NEWTON, MA | April 30, 2002
Ancient tombs, pottery shards, and buried skulls…are all part of digNubia, a traveling exhibit that allows visitors to explore an archaeological dig while uncovering an ancient culture. The exhibit, to be unveiled May 6th at the Harriet Tubman House, 566 Columbus Avenue in Boston’s South End, is geared for middle-schoolers but can be enjoyed by all ages. The exhibit will run through June 28, 2002.
The digNubia exhibit is part of a larger after-school program based on extensive ongoing archaeological fieldwork being conducted in a part of Africa historically called Nubia, now modern Sudan and Southern Egypt. The traveling exhibit set up at the Tubman House offers hands-on activities using science and math applications needed in real archaeological research. It also introduces visitors to the work of archaeologists, scientists, pottery specialists, surveyors, geophysicists and others involved in the actual dig taking place in the Sudan.
The digNubia exhibit gives visitors an inside look at the tools, techniques, and ingenuity that archaeologists and others use to reconstruct the ancient past from the limited clues that are available,” said Kristen Bjork, digNubia project director. “The general public will come away from the exhibit with an appreciation for using the scientific method to unlock the secrets of societies that have been buried for centuries,” Bjork said.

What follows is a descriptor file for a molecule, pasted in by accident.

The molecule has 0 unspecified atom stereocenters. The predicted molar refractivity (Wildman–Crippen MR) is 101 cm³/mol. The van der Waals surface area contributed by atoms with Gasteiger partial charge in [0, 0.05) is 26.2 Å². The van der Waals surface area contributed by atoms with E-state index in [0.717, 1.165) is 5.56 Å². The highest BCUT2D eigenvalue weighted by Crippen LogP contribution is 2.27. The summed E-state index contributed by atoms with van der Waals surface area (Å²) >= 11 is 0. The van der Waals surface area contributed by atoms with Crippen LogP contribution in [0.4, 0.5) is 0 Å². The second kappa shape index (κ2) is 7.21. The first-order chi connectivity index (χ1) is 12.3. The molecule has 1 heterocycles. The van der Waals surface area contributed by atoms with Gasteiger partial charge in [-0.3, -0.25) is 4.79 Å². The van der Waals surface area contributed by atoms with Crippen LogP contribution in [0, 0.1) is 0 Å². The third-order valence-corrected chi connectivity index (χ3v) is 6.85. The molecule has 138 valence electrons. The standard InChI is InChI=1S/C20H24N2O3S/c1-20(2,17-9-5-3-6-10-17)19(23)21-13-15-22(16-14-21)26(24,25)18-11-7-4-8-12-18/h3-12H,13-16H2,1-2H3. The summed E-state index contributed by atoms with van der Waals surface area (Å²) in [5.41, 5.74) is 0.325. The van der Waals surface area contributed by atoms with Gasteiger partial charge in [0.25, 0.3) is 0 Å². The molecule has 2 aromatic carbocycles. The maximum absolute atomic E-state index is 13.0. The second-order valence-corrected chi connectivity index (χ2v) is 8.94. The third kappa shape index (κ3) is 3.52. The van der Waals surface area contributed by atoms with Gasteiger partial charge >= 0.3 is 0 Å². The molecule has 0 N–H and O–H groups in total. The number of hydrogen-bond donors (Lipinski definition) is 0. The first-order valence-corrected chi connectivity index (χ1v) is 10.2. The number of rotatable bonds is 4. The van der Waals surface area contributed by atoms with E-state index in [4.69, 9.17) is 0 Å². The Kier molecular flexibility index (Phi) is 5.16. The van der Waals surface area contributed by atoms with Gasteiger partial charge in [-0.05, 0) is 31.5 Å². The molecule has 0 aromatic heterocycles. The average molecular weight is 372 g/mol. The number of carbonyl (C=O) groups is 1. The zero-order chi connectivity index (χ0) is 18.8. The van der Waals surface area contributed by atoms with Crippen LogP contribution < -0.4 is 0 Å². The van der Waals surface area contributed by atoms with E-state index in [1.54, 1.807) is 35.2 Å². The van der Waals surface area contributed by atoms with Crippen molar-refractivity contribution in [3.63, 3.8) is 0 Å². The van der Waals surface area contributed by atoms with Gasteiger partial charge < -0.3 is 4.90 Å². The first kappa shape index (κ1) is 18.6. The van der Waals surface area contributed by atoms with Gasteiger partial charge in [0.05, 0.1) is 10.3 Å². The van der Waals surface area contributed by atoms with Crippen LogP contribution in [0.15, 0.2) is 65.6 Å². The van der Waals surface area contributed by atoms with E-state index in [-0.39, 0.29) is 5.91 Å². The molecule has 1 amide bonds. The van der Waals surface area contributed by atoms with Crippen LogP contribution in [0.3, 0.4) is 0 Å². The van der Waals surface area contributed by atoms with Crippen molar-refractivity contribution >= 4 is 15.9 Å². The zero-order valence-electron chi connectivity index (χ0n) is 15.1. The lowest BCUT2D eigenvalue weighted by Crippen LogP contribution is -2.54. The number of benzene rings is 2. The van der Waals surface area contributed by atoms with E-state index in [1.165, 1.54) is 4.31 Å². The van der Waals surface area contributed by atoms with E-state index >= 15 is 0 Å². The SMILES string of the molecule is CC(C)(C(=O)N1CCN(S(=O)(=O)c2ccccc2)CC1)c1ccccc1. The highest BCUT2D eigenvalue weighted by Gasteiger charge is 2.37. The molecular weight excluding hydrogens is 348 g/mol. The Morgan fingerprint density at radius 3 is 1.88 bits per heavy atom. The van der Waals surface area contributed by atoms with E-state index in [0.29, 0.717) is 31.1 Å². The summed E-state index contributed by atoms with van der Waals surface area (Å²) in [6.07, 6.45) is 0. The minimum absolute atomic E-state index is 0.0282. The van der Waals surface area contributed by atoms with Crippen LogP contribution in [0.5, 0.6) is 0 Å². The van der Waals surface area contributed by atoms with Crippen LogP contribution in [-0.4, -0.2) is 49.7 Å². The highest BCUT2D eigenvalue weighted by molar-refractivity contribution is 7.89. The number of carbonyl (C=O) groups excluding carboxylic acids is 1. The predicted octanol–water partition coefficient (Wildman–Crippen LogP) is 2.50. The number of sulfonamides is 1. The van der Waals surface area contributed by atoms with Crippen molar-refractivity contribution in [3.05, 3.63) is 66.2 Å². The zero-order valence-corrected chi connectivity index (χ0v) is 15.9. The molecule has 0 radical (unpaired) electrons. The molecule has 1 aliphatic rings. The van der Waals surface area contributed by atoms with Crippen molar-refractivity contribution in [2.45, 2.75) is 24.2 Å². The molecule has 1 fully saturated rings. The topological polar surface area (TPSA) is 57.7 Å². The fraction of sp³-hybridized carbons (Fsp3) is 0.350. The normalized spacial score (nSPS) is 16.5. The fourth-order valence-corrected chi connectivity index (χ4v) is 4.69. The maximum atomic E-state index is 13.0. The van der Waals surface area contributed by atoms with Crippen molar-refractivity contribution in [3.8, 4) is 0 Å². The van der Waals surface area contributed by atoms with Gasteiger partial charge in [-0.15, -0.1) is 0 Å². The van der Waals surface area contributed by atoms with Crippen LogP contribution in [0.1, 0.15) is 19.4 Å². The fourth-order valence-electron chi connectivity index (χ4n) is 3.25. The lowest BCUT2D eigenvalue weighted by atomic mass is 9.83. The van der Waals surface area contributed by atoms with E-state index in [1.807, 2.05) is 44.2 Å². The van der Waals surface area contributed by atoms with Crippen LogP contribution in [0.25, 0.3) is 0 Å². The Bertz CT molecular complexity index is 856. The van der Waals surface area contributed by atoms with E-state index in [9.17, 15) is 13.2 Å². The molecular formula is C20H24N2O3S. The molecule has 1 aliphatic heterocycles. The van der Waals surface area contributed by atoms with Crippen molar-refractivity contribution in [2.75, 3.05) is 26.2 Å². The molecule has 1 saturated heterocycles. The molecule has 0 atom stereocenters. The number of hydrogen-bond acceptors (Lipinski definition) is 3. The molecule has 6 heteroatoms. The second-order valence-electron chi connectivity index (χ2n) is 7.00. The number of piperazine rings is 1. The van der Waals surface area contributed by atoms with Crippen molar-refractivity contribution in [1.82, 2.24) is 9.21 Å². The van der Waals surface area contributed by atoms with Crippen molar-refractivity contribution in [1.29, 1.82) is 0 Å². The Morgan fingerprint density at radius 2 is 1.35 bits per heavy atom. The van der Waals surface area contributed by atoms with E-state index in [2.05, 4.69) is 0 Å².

The digNubia exhibit includes an optional 30-minute documentary film that introduces the viewer to Nubian archaeology today and features some of the ancient sites of the Sudan and the scholars involved in revealing their mysteries. Students and others can follow up on the digNubia exhibit by logging on to the accompanying web site. The site not only features archaeological puzzles and games for students, but also includes hands-on activities and resources for educators, providing guidance and support for using the site in the classroom.
“This is our first community-wide program for children, parents, adults, and educators and I’m thrilled that United South End Settlements (USES) is the first community agency to offer this wonderful exhibit to the city,” said Sandra Furey Gaither, President of USES. “We plan to make good use of this opportunity to share the wonders of archaeology and the importance of the ancient treasures of Nubia,” Furey Gaither said.